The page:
Marking the centennial of the founding of Columbia University's school of journalism, this candid history of the school's evolution is set against the backdrop of the ongoing debate over whether journalism can-or should-be taught in America's universities.
The Life of Abraham Lincoln (Webster's French Thesaurus Edition)
Websters paperbacks take advantage of the fact that classics are frequently assigned readings in English courses. By using a running English-to-French thesaurus at the bottom of each page, this edition of The Life of Abraham Lincoln by Henry Ketcham was edited for three audiences. The first includes French-speaking students enrolled in an English…
Originally known as "the Pulitzer School" in honor of its chief benefactor, the newspaper magnate Joseph Pulitzer, Columbia's school of journalism has long been a significant and highly visible presence in the journalism community. But at the turn of the twentieth century, when the school was originally conceived, journalism was taught either during an apprenticeship at a newspaper office or as a vocational elective at a few state universities-no Ivy League institution had yet dared to teach a common "trade" such as journalism. It was Pulitzer's vision, and Columbia's decision to embrace and cultivate his novel idea, that would eventually help legitimize and transform the profession. Yet despite its obvious influence and prestige, the school has experienced a turbulent, even contentious history. Critics have assailed the school for being disengaged from the real world of working journalists, for being a holding tank for the mediocre and a citadel of the establishment, while supporters-with equal passion-have hailed it for upholding journalism's gold standard and for nurturing many of the profession's most successful practitioners.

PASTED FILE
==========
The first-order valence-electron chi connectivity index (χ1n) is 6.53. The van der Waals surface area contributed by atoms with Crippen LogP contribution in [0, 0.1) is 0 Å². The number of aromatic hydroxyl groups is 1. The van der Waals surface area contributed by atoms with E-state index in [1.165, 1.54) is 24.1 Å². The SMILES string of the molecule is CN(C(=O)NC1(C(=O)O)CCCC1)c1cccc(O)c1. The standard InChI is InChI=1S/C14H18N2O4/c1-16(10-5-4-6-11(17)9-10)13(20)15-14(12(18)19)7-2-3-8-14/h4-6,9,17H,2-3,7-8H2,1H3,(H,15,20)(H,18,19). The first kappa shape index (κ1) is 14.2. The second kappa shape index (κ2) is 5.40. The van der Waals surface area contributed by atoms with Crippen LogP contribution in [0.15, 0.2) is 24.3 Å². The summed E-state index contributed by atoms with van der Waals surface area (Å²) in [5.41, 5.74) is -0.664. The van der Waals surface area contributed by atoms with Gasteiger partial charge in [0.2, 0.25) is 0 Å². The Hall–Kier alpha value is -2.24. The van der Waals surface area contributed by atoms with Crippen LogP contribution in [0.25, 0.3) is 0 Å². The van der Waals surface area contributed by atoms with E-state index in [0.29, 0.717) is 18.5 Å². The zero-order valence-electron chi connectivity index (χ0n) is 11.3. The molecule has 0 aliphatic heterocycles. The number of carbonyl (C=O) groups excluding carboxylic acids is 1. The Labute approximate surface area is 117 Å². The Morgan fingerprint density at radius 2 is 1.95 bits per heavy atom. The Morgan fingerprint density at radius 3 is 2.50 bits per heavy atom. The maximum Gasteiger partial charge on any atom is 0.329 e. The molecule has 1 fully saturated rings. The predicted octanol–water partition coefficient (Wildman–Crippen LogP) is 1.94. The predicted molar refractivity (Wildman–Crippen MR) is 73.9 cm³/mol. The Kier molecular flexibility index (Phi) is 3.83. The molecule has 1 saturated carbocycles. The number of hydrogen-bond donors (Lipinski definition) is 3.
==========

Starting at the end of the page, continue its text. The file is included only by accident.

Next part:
The debate over the school's merits and shortcomings has been strong, and at times vehement, even into the twenty-first century. In 2002, the old argument was reopened and the school found itself publicly scrutinized once again. Had it lived up to Pulitzer's original vision of a practical, uncompromising, and multifaceted education for journalists? Was its education still relevant to the needs of contemporary journalists? Yet after all the ideological arguments, and with its future still potentially in doubt, the school has remained a magnet for the ambitious and talented, an institution that provides intensive training in the skills and folkways of journalism. Granted unprecedented access to archival records, James Boylan has written the definitive account of the struggles and enduring legacy of America's premiere school of journalism.